Monday, March 10, 2014
A lot of "blue" pictures lately! Our sunsets haven't been particularly colorful lately, which means most of the pictures I've been taking have been dominantly blue. Blue sky and blue ice makes for a blue photo :-) Oh well, I still love getting out and photographing the ice, no matter what the sky is like. Here is a shot from the other night while I was walking along the shoreline checking out the piles of plate ice not far from my home. There were animal tracks like this running all around along the shoreline. I'm not really sure what animal made the tracks. They are too small to be wolf tracks (possibly coyote?) and too big, I think, to be fox tracks. It could have been a dog, I suppose, since I did see some snowshoe tracks made my someone else that day and maybe they had a dog along with them. The pattern also has me confused. You don't normally see tracks like this where each paw print is side by side. They are usually staggered a bit. I'm far from being an expert on animal tracks, so maybe someone else can shed a little more light on this mystery :-)
Sunday, March 9, 2014
Here is a shot from dusk last night on the shores of Lake Superior in Grand Portage. One of my favorite sections of shoreline to photograph is absolutely loaded with plate ice right now. Last night I walked along this section of shoreline looking for interesting compositions in the ice. What you see here is my favorite shot of the evening. Unlike most of my photos, this was taken without the use of a tripod. I simply couldn't set up my tripod to get the angle that I wanted. The tall plate of ice that you see on the left was actually only about two feet high, so I had to get really low and really close to it in order to portray it the way you see here. I was basically laying on the ground on my stomach to make this photograph. It's supposed to be 45 degrees tomorrow, our warmest day of the year thus far so I would imagine that will start to melt some of this ice.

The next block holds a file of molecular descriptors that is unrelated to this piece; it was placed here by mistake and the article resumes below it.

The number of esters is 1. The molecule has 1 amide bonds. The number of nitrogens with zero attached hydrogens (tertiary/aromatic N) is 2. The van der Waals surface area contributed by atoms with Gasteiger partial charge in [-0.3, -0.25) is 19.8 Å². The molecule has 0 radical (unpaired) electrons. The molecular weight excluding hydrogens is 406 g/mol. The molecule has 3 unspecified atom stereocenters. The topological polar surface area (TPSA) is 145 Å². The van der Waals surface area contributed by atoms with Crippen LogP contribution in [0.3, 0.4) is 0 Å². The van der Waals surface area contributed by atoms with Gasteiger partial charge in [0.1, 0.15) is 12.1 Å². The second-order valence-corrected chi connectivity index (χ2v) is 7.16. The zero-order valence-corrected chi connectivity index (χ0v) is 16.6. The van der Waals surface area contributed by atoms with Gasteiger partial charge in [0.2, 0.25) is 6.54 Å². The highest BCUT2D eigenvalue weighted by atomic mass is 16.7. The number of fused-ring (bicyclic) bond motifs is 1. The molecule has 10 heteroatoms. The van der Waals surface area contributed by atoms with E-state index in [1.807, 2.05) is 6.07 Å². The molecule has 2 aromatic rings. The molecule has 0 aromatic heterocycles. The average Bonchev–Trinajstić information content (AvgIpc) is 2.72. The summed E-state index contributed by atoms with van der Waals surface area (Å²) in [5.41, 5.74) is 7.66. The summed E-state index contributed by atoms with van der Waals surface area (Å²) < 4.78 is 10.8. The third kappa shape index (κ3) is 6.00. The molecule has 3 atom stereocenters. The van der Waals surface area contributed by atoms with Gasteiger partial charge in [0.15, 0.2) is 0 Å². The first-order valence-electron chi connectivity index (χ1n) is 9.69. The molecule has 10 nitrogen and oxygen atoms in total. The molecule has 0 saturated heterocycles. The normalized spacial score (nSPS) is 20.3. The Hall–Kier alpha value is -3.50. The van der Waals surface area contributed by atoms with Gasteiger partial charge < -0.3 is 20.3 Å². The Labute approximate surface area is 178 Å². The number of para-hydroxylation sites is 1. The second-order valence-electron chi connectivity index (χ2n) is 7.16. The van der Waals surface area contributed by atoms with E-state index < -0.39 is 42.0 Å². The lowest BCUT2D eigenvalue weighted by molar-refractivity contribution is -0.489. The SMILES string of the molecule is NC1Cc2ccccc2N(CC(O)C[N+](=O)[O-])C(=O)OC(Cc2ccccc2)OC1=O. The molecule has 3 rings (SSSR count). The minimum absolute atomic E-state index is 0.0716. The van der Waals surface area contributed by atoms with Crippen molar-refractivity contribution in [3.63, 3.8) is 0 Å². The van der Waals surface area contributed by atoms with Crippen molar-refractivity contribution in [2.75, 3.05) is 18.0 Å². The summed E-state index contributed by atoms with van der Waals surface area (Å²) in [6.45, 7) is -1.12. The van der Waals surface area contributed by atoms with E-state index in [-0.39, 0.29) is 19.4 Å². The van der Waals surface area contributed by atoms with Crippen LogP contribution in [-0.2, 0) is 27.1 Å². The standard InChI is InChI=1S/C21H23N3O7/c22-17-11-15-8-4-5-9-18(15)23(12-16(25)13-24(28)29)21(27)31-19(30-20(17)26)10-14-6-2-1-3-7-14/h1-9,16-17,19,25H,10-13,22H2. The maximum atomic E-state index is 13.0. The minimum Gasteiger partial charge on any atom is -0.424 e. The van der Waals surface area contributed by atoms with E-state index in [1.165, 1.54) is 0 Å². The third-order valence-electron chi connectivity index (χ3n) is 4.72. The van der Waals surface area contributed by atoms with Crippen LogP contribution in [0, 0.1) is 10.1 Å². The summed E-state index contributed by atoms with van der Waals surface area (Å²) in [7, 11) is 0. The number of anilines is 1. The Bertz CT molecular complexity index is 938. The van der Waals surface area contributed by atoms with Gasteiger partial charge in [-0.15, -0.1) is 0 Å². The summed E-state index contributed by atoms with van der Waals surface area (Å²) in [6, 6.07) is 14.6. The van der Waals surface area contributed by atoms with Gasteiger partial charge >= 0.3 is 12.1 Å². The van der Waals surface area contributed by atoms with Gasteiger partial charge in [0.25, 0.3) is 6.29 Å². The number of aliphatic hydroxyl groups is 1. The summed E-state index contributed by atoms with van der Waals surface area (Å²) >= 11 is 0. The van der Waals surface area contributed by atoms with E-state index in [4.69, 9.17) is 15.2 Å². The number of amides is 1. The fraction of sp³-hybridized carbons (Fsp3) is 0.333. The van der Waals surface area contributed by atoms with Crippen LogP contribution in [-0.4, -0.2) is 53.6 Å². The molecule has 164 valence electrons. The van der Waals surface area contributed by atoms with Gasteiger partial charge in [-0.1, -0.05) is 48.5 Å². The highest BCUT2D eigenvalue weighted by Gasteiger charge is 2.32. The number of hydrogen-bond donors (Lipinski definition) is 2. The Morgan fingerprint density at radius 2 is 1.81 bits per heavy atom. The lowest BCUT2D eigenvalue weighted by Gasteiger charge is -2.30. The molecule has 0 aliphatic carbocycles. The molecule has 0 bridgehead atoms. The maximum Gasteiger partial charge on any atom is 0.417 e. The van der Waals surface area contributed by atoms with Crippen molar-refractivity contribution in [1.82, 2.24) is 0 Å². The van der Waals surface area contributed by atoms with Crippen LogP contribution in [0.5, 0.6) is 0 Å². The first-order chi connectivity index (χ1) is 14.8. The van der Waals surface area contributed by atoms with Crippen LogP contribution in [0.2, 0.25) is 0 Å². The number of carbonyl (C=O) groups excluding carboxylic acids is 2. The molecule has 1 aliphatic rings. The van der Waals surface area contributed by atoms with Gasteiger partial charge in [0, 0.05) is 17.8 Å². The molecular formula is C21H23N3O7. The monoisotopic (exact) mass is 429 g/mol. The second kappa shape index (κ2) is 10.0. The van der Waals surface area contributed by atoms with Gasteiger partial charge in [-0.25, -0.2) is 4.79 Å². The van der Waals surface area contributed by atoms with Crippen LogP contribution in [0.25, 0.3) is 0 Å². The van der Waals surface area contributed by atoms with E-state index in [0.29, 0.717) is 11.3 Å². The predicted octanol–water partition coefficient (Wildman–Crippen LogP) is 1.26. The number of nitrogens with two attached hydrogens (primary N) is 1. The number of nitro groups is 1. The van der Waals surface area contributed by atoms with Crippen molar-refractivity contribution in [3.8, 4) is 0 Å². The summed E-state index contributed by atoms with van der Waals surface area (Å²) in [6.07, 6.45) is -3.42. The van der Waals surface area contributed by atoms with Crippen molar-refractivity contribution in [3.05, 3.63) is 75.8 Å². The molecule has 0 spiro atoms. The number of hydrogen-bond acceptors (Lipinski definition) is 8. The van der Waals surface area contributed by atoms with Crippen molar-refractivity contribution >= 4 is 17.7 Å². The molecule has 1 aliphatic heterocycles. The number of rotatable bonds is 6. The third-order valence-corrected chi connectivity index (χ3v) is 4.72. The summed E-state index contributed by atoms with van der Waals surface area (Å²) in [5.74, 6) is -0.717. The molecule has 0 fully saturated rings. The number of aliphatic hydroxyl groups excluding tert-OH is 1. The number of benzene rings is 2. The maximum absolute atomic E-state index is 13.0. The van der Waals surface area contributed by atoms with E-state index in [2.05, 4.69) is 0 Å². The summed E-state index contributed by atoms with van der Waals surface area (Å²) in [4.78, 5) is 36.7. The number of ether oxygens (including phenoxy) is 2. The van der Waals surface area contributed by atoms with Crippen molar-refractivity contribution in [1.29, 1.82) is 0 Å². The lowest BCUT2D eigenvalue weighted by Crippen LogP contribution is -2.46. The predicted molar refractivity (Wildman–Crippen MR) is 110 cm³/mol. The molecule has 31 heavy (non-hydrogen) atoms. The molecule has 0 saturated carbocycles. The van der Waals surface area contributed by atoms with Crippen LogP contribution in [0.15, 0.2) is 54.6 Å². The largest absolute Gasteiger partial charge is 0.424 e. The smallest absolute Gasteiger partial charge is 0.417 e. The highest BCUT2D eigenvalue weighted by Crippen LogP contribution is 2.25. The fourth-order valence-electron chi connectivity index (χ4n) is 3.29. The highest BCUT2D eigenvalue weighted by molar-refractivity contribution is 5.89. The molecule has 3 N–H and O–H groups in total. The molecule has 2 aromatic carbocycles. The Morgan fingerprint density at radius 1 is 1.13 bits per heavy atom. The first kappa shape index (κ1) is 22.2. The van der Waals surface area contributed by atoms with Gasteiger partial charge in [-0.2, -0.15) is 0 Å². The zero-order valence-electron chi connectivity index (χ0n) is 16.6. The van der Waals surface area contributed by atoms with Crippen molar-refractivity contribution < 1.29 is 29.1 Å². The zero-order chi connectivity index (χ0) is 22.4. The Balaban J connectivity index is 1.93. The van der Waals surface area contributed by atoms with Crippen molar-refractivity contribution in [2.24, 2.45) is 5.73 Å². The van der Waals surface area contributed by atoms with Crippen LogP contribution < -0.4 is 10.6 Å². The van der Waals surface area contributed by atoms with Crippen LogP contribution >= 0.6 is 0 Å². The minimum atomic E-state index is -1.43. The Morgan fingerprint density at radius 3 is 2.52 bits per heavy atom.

Saturday, March 8, 2014
WOW… this is the scene right now along the Lake Superior shoreline in Grand Portage. Ice as far as the eye can see! Most of the ice is pretty smooth and flat but in this particular area ice plates have been pushed up into piles and ridges for quite a distance out from shore. This is my favorite time of year on Lake Superior. March typically has the best ice for photography and this year is no exception!
Thursday, March 6, 2014
I just got home from a two-night visit to see my wife Jessica over in Washburn, Wisconsin. She works for the National Park Service and has been over there helping out Apostle Islands National Lakeshore with the high visitor traffic they've been receiving due to the publicity surrounding the sea caves. She had one day off and we spent that day skiing some of the local trails around Washburn. It was a perfect day for skiing and we had a blast! Just before I headed for home yesterday morning, I checked my email and had a message from my friend Paul. He told me I should stop and check out Stoney Point between Duluth and Two Harbors. He was told that there were massive piles of ice that had just formed at Stoney Point. So, I hit the road with eager anticipation of checking out the point on my way home.
There is a road that goes along the length of Stoney Point, accessed from the east and the west. Since I was approaching from the west, that's the entrance I took. As I first drove along the road, I didn't see anything extraordinary in terms of ice. There was surface ice out on the lake as far as the eye could see, but not really any ice piles bigger than the "normal" ones that you see. So, I was a little disappointed... then, as I rounded the corner of the point, I could see these massive piles of blue through the small patch of woods separating the road from the lakeshore. My jaw dropped. I couldn't believe that those were ice piles that I was seeing!